2. Their use in “special cases of rights protection by using civilians in cooperation with law enforcement” (以民协警察专项维权). Maritime militia will “receive orders” from their command to conduct special rights protection missions when neighboring countries violate China’s maritime rights and interests and when China’s maritime law enforcement (MLE) requires their assistance. This often entails the combining of maritime militia and MLE forces to form a joint law enforcement force, whereby the militia participate directly in rights protection law enforcement actions by supplementing MLE forces. In these actions, together with MLE forces, maritime militia primarily conduct perimeter patrol (外围巡逻), sea area control (海区封控), alerting and expulsion (警戒驱离), confrontation (海上对峙), and combining to push back (合力逼退) foreign vessels.
  3. “Participation in combat and support-the-front by using civilians to support the military” (以民援军参战支前). When a maritime armed conflict or maritime local war erupts, coastal cities and counties will organize their maritime militia to participate in combat and support-the-front operations, exploiting numerical advantages in personnel and vessels, as well as their familiarity with the seas, islands, and reefs. Units will conduct transport, supply, rescue, repair, and medical support in the Near Seas (Yellow, East China, and South China Seas) and on front-line islands, reefs, and mission areas. Meanwhile, maritime militia will assume direct combat support by coordinating with maritime combat forces to conduct reconnaissance, sentry duty, and guarding against surprise attacks.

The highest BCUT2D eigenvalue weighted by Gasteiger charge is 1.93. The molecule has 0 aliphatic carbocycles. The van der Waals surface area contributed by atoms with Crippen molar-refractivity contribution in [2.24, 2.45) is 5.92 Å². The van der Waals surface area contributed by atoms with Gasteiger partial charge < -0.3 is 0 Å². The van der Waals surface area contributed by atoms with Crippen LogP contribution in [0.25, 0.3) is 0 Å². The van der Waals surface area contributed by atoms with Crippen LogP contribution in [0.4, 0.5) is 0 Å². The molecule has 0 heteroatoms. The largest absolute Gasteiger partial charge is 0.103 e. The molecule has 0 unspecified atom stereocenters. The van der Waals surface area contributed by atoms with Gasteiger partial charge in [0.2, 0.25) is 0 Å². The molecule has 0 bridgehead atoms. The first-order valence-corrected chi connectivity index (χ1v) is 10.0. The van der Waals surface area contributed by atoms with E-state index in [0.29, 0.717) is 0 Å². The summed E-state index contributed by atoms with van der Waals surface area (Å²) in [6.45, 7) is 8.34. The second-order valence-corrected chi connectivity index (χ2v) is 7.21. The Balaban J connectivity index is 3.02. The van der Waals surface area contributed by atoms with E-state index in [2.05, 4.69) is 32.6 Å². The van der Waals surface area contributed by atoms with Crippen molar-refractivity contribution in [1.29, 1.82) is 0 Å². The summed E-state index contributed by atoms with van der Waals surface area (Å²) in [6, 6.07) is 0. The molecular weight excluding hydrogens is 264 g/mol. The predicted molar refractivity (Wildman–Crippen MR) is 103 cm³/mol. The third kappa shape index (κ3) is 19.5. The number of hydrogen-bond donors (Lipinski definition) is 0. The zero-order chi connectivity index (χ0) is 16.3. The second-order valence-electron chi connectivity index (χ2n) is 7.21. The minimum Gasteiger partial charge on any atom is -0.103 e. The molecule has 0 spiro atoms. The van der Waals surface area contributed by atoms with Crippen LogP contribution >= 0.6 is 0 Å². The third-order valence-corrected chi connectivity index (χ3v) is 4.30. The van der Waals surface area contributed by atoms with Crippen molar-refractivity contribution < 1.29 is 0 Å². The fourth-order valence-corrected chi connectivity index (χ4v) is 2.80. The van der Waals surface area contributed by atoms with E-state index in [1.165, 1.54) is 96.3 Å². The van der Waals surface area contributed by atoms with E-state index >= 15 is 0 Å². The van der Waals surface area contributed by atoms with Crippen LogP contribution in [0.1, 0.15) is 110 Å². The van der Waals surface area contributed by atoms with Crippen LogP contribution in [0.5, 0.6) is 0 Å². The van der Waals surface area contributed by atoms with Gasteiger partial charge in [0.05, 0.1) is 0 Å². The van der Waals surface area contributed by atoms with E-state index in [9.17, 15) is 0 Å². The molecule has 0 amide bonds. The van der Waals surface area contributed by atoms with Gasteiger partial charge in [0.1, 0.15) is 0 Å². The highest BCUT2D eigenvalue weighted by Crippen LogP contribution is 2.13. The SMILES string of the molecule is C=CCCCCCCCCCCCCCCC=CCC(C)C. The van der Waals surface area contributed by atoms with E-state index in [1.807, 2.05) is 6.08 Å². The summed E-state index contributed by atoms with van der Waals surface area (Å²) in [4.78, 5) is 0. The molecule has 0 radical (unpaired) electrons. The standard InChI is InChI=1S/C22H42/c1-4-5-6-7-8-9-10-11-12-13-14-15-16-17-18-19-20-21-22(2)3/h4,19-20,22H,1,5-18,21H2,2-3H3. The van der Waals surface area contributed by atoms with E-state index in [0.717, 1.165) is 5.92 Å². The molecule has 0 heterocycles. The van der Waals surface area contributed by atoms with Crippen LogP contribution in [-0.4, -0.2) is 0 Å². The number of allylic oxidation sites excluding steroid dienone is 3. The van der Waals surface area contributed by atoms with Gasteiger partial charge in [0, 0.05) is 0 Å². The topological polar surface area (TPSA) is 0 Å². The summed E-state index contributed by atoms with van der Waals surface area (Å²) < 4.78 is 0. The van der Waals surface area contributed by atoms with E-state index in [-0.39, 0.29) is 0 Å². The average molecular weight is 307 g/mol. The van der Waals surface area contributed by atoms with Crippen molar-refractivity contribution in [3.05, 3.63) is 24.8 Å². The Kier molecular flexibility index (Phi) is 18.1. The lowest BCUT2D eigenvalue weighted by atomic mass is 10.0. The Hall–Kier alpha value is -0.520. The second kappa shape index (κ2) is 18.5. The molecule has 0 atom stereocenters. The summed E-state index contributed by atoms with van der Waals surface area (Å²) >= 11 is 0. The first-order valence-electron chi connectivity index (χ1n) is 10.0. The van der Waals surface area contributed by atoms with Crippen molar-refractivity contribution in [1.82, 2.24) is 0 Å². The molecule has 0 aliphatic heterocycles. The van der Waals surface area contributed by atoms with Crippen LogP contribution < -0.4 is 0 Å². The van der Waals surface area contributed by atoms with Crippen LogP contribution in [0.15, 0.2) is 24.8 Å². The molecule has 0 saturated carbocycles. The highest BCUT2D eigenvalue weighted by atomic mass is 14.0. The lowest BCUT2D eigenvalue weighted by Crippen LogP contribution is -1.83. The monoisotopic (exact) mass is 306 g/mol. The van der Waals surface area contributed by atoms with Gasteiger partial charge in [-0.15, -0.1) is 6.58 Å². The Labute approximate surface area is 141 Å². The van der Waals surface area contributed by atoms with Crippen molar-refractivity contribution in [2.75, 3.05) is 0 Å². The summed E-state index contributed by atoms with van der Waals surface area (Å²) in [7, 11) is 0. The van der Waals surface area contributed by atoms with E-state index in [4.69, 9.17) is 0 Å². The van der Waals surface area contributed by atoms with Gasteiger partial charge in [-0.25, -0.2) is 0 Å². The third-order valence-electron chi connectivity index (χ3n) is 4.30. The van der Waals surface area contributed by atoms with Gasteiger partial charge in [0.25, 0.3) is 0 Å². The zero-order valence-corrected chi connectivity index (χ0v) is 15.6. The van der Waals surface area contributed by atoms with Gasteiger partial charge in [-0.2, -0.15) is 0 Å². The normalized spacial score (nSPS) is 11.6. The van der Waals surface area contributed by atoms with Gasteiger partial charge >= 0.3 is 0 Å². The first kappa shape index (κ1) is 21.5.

The Hainan MD leadership emphasizes that Hainan’s maritime militia forces contain a core set of more professional units with higher levels of readiness, ensuring that militia forces can mobilize rapidly out to sea. These points echo the call to action by Major General Wang Wenqing, head of CMC-NDMD’s Militia and Reserves Bureau, for resolving issues involving maritime militia construction nationwide. He affirmed the emphasis on an elite standing force of maritime militia composed of captains, engineers, and veterans operating year-round. These are the elite front line units that are most likely entrusted with sensitive missions involving foreign vessels, such as potential interference in future U.S. Freedom of Navigation Operations (FONOPs) and routine operations; as well as the disruption and attempted sabotage of foreign survey vessels.

Joint Military-Law Enforcement-Civilian Defense (军警民联防)

The National Border and Coastal Defense Conference, last held in Beijing on 27 June 2014, provides guidance for the Border and Coastal Defense Committees (BCDC) established to coordinate defense of territorial sovereignty, protect maritime rights and interests, and ensure border security. Organized in a similar fashion as the mobilization work of China’s National Defense Mobilization Committee System, the BCDC system assembles leaders and staff at each level of government and military command into a single body for planning border and coastal defense work. President Xi Jinping stated in the 2014 meeting that China’s border and coastal defense will “wield the features and advantages of joint military-law enforcement-civilian defense” (发挥军警民联防的特色和优势). Also contained in China’s defense white papers, such as the 2013 Diversified Employment of China’s Armed Forces, and featured frequently in Chinese reporting on the militia, this operational concept has been a part of China’s coastal defense system since the PRC’s founding. It is the primary means for the militia to participate in combat readiness for coastal defense. It entails the mobilization and integration of the various military, law enforcement, militia, and societal forces into a joint defense force.